The last two day’s I’ve posted photos looking down on a bulldozer cutting a trail down an escarpment in western Libya. Today’s photo is of surveying the escarpment looking up from the bottom. I won’t post the surveyor’s name to protect the innocent. (I don’t recall where the bulldozed trail was relative to this image, save to say it wasn’t not here.)
At the top of the cliff in the center of the image is a small black dot. That’s the surveyors offsider holding the target. The white speck to the right of the offsider is his Land Rover which perhaps gives some idea as to the scale and height of the escarpment here.
When I started in the industry in 1986 our surveyors were using Wild T1 and T3 Theodolites to set the lines. They’d lay out a sequence of ranging poles on the required bearing and a chain crew would set off to set the station pegs in the ground, often at 50m intervals, sometimes less. Then, using the theodolite and a staff they’d check and record the actual location of the peg.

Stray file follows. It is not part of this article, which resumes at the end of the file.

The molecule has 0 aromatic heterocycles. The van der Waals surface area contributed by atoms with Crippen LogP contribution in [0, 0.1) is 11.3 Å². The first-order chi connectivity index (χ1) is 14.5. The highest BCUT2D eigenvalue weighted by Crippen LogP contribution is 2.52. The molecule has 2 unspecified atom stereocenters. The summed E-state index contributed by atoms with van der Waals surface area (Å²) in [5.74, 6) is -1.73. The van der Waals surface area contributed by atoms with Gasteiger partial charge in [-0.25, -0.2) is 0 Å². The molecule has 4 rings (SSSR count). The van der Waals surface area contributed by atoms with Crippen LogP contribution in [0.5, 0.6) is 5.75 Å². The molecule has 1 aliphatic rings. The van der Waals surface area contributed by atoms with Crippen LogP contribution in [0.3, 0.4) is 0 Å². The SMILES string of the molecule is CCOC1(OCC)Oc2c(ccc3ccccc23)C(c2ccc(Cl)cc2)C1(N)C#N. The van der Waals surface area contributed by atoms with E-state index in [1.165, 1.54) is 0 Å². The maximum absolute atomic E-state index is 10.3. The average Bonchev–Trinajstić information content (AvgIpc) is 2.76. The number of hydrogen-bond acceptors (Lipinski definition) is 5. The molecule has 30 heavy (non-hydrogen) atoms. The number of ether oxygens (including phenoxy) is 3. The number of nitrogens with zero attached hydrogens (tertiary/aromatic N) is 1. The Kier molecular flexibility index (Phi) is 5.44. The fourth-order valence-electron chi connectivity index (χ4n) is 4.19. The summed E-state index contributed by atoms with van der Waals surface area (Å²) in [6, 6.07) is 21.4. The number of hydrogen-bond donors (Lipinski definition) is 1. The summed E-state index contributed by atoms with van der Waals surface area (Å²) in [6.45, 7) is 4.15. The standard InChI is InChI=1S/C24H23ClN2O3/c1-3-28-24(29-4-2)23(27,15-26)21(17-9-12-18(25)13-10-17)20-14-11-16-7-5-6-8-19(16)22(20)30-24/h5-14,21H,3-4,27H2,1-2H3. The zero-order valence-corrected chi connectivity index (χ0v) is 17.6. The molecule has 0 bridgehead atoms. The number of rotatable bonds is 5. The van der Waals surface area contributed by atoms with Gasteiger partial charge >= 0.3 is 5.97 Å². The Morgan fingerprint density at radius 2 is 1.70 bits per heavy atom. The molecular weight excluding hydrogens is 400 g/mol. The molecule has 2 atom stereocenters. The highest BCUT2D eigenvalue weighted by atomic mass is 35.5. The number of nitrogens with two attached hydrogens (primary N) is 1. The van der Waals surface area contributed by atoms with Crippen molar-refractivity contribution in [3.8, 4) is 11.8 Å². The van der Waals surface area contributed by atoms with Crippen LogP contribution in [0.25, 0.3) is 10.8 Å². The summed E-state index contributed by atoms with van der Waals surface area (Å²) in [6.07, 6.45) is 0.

I recall one day in 1986, I was playing the offsider role when my surveyor kept muttering to himself that something was wrong. Having started off fine, each peg was suddenly about 10cm short from where it should have been. We went out to find the chain crew several kilometers ahead to learn that the chain had broken and they’d tied it together again, making it 10cm shorter in the process! We got little done that day. The chain crew had to retrace their steps and pick up about 7 km of pegs, back to where the chain had broken, and have a do-over the following day with a new chain.
I can tell from the orange block on the tripod legs that the surveyor here has a Wild Distomat, possibly a DI4L or DI5, to give him the distance at the push of a button. He still had to work out his angles but the laser distance measure eliminated the old 4 meter staffs they used to carry around.